Like every technology solution, you have many choices for hardware. With radio frequency identification (RFID), you’ll need a printer that’s specifically engineered to imprint data on RFID tags, as well as an RFID reader to capture the data (similar to a barcode scanner that reads a barcode label). To zero in on the right choice for you, Avalon Integration wants you to know what to look for in an RFID printer and reader. In our last article, we explained the difference between active and passive RFID tags. Once you’ve made the choice of tags, you need to decide on the RFID printer and reader.

Choose an RFID Printer

ZT410 RFID Printer printing a barcode in a Warehouse

Are you producing a high volume of RFID tags on a daily basis? If so, you need a printer that doesn’t slow you down. Make sure the print speed meets your needs. 

Look for an RFID printer that is compatible with the type of RFID tags you’re producing, like UHF EPC Gen2 or Silverline. Silverline labels are engineered for use on metal surfaces and liquid-filled containers, two materials that can be challenging for RFID, so if you’re labeling these types of products, you must choose an RFID printer that can produce these labels, like the Zebra ZT410 RFID printer customized for Silverline. If mobility is key to working efficiently, you also have the option of a mobile RFID printer. Zebra has developed the ZQ520 RFID printer, a rugged yet compact mobile printer with a military-grade design. With UHF RFID printing and encoding, the ZQ520 can produce RFID labels on-demand, anywhere—ideal for labeling products, cases, and pallets on the go.

Get the right RFID Reader

Worker Scanning Warehouse Barcode Label using an RFID Reader

The RFID reader tunes into the radio frequency—low frequency, high frequency, and ultra-high frequency (UHF)—and grabs the data encoded on an RFID tag within its read zone. RFID readers are available in handheld and fixed styles. A handheld reader allows for mobility, so it’s good for anything from cycle counts to shipping and receiving. Another option is an RFID sled,  which attaches to a mobile device and adds the RFID reader function, an economical way to incorporate RFID for tasks like inventory. A fixed reader is mounted to a wall, pole, or other surfaces. It reads RFID tags that pass within its range. Fixed readers are commonly used in environments that track high volumes of RFID tags, such as warehouses, distribution centers, and yards.

Pick the right RFID Partner

Warehouse Worker using an RFID Reader to Scan a Box Label on a Conveyor Belt

Avalon Integration can guide you to the total RFID solution that fits your business processes and applications. You can count on our experienced, knowledgeable professionals to understand the way you work and identify the factors that lead to making the best choices. Contact us to get more performance and ROI from your RFID technology.

Radiofrequency identification (RFID) uses electromagnetic technology to transmit information from an encoded tag to an antenna and then an RFID reader. With RFID, you don’t need a line of sight to read a barcode, so this technology presents a valuable asset tracking solution. But once you choose this automated data collection method, you need to decide between the options of passive and active RFID tags. Which tagging do you need? Here’s some insight to help you pick the right RFID tags for your applications.

RFID Tag Differences

Active and Passive Tag Differences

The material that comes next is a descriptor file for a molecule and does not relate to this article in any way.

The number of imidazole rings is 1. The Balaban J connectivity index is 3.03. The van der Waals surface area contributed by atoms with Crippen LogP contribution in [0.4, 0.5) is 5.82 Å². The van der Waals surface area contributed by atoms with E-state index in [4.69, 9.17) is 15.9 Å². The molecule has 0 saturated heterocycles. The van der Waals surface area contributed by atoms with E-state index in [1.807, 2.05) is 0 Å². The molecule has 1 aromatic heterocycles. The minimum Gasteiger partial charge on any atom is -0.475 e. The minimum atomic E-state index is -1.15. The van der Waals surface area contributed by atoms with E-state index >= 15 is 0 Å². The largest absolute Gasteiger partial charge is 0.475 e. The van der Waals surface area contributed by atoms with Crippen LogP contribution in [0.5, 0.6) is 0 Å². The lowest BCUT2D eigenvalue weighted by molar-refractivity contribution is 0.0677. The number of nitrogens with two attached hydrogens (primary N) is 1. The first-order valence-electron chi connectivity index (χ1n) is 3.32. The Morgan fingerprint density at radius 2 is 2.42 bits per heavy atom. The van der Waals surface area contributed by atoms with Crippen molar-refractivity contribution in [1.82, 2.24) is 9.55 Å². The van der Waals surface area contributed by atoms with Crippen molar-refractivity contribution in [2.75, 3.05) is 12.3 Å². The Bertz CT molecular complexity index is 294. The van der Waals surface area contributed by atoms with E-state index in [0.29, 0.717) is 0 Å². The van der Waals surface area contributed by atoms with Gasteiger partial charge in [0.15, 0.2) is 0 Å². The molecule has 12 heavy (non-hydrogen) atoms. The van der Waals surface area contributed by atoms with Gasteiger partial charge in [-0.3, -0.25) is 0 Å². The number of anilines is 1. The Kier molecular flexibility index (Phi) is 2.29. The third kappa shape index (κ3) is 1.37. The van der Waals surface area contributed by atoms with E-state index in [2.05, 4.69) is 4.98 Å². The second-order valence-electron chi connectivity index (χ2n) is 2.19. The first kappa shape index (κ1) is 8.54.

Active RFID tags have an internal battery that “pushes” the signal to an antenna within its read zone.

Passive RFID tags have no battery or internal power source. They are activated by the electromagnetic energy that is transmitted from a reader to an antenna, which signals the passive tag.

Here are the factors you should consider when deciding between passive or active.

Radiofrequency and the read zone

RFID - Radio Frequency and Read Zone

Active tags transmit across a longer read range than a passive tag, which is designed for short-range reading. An active tag could be read from hundreds of feet away, while a passive tag might only send a signal across a distance of 20 to 30 feet.

The frequency band contributes to the read range, with ultra-high-frequency (UHF) providing the longest distance. A lower frequency—defined as low frequency (LF) and high frequency (HF), in comparison—transmits more slowly but is also less susceptible to radio wave interference, which can be caused by metals and liquids.


RFID - Lifespan

The battery embedded in an active tag has a lifespan. Depending on how often the tag transmits data, the battery can last five to ten years. Passive tags have no battery, so there is no such shelf life to the tag.


Active RFID tags are more expensive than passive tags, because of the battery inactive tags.


RFID - Uses

Passive tags are commonly used for tracking livestock, materials, and products along with a supply chain. Inbound and outbound shipments can use passive RFID because of the short-range requirement for reading the barcodes.

Active tags are a good choice for access control, equipment monitoring (e.g., status), and logistics. The longer read range is also a preferable option for hospitals and industries that need to track costly equipment throughout the facility.

To make sure you’re getting the best value from your thermal printing supplies, schedule a free assessment with Avalon Integration. We can determine opportunities for improved productivity, efficiency, and cost savings.

Avalon Integration has been working with RFID technology for many years and across a wide range of industries and use cases. As a Zebra partner, Avalon Integration has a powerful resource for the most innovative RFID technology. Talk to us to determine the right RFID solution for your needs.